The line of the most westerly stretch of the Roman Wall winds its way through a land that evokes lives long-since lived and stories waiting to be told at every mile. A trip to Cumbria’s coast isn’t complete without a visit to the Senhouse Roman Museum in Maryport. Inhale that fresh sea air and imagine life as a Roman soldier, defending the fort and town that lay along the coastal ridge behind Maryport itself. John Senhouse, a 16th century Lord of the Manor is the man who began the Senhouse collection, retrieving inscribed Roman stones and having them inlaid in the walls of his family mansion to keep up with fashions of the time. Since then the museum has expanded to include a vast number of curiosity-arousing Roman objects.
Bowness-on-Solway is another highlight in this area and, for a village of fewer than 100 houses, this diminutive dwelling boasts an impressive array of accommodation. Enchanting B&Bs with sweeping sea views, youth hostel-style dwellings, upmarket camping experiences and reasonably priced guesthouses are all open for business… be sure to ask about Edward I while you’re there.
The Solway coast is a breathtaking Area of Outstanding Natural Beauty that straddles the border and acts as a meeting point for cultures and histories. Those who open their doors to visitors in this area are well-prepared and they know their guests’ needs well. You can find accommodation here that welcomes dogs, packs you a delicious lunch and sets you off on a day’s walking fuelled by a full farmhouse breakfast (Scottish or English!) Whatever accommodation you select, whether it’s a Norwegian-style lodge complete with hot tub or a traditional country cottage with impossibly low ceilings, you’re guaranteed a wonderful trip.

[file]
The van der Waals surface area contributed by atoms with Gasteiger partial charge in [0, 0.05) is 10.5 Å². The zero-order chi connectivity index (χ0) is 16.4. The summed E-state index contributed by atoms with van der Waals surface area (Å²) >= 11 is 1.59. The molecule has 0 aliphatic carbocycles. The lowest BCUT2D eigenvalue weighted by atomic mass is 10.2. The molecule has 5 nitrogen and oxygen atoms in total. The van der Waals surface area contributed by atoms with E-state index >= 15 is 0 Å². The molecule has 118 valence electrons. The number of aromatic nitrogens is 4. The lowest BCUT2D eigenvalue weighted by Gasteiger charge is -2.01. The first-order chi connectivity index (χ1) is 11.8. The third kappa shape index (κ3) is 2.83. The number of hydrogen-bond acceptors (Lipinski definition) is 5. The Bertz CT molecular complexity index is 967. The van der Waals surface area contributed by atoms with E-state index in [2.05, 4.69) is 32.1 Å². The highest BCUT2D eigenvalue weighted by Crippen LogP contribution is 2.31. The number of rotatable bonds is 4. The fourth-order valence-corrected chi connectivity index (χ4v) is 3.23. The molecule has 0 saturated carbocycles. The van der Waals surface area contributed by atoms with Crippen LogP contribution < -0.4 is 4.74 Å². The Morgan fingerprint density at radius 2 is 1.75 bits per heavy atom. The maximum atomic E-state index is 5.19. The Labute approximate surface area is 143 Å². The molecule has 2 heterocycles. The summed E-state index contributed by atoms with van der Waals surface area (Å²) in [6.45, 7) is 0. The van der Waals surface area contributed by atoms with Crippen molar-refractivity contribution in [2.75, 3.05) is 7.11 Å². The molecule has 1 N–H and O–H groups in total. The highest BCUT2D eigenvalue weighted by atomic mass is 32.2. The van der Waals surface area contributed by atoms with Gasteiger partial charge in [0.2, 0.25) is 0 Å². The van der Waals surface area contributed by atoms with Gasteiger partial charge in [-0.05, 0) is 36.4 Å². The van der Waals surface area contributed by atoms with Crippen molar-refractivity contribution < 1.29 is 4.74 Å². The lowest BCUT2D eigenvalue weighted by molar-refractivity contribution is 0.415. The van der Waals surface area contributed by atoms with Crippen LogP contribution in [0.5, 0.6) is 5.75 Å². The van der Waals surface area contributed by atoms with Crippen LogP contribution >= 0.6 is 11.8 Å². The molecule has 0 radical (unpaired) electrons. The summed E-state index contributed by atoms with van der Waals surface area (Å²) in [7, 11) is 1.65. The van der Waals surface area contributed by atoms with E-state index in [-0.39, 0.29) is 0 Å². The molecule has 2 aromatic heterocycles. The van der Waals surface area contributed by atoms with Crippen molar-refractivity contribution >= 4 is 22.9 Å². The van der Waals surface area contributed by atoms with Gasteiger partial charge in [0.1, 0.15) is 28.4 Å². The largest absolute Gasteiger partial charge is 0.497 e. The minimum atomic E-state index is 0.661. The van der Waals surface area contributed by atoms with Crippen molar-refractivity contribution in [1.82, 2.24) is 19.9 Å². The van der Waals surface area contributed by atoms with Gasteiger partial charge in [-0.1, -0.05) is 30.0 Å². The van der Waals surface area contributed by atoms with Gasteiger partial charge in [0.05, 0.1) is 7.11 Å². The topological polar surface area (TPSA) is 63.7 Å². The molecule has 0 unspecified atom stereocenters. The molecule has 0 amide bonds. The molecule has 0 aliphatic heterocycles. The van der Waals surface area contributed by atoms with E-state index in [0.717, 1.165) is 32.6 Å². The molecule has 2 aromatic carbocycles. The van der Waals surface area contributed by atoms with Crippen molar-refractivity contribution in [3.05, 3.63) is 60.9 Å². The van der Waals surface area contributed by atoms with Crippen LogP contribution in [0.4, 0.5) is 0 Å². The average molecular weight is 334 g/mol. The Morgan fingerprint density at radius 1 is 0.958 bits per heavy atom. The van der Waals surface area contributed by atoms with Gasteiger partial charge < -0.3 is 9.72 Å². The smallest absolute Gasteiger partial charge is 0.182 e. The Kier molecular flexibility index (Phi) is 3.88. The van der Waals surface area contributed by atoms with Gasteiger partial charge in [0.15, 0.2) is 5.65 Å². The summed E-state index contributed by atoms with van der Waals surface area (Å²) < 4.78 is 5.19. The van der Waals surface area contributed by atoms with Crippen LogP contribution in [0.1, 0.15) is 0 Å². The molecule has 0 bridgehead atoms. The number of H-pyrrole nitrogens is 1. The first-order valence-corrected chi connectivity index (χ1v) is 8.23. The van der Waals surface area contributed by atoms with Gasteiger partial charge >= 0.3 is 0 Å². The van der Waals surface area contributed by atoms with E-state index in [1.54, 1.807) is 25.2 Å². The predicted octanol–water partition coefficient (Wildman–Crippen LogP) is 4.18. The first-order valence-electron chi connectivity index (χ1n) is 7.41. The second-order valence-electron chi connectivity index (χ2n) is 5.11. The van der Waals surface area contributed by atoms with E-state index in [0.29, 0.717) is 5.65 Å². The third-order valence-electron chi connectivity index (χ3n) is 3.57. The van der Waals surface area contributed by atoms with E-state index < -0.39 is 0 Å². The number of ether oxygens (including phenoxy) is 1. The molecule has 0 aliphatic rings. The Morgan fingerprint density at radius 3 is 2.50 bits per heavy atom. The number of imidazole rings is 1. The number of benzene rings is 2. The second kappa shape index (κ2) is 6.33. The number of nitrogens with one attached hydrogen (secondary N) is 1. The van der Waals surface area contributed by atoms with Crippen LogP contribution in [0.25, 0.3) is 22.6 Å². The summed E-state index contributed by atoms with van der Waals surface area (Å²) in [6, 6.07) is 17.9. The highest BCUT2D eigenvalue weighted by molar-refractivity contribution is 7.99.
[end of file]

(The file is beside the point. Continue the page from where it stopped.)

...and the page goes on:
The compact (and walkable) historic city of Carlisle and its surrounding areas provide a good focal point from which to explore North Cumbria’s varied Roman offering. Competitively priced Victorian B&Bs, 18th century converted barns, homely family-run hotels and former coaching houses are all fabulous options. If you’re staying close to the city, be sure to pay a visit to Tullie House Museum where history, nature and art are all celebrated with passion and insight. As you might expect, the museum has a space dedicated to the endeavours of Hadrian and his army – The Roman Frontier Gallery, which provides a contemporary perspective on the story of the Roman frontier and of life in Roman Carlisle through a series of intriguing objects, many on loan from the British Museum. Another stand-out local attraction is Lanercost Priory. You’ll find this 12th century Augustinian monastery (like many in the area built using stone pilfered from the Wall) in a serene and enchanting natural setting just outside Brampton. Further east is Birdoswald Roman fort, which boasts one of the best preserved and longest stretches of Hadrian’s Wall. Alongside it is a delightful picnic spot and the remains of the former Roman bridge across the Irthing river.
A great array of self-catering accommodation is to be found in the vicinity including gorgeous holiday cottages with hot tubs and log burning stoves. If sleeping under the stars appeals, the area boasts friendly camp and caravanning sites, and even the chance to glamp it up and stay in a wigwam. For those as interested in fell walking as they are in exploring the Wall itself, there are accommodation choices aplenty. Country house hotels and converted hill farms near Brampton provide brilliant bases for bird watching, cycling trips and some serious rambling. Whatever you’re looking for and whoever you’re travelling with North Cumbria’s got it covered.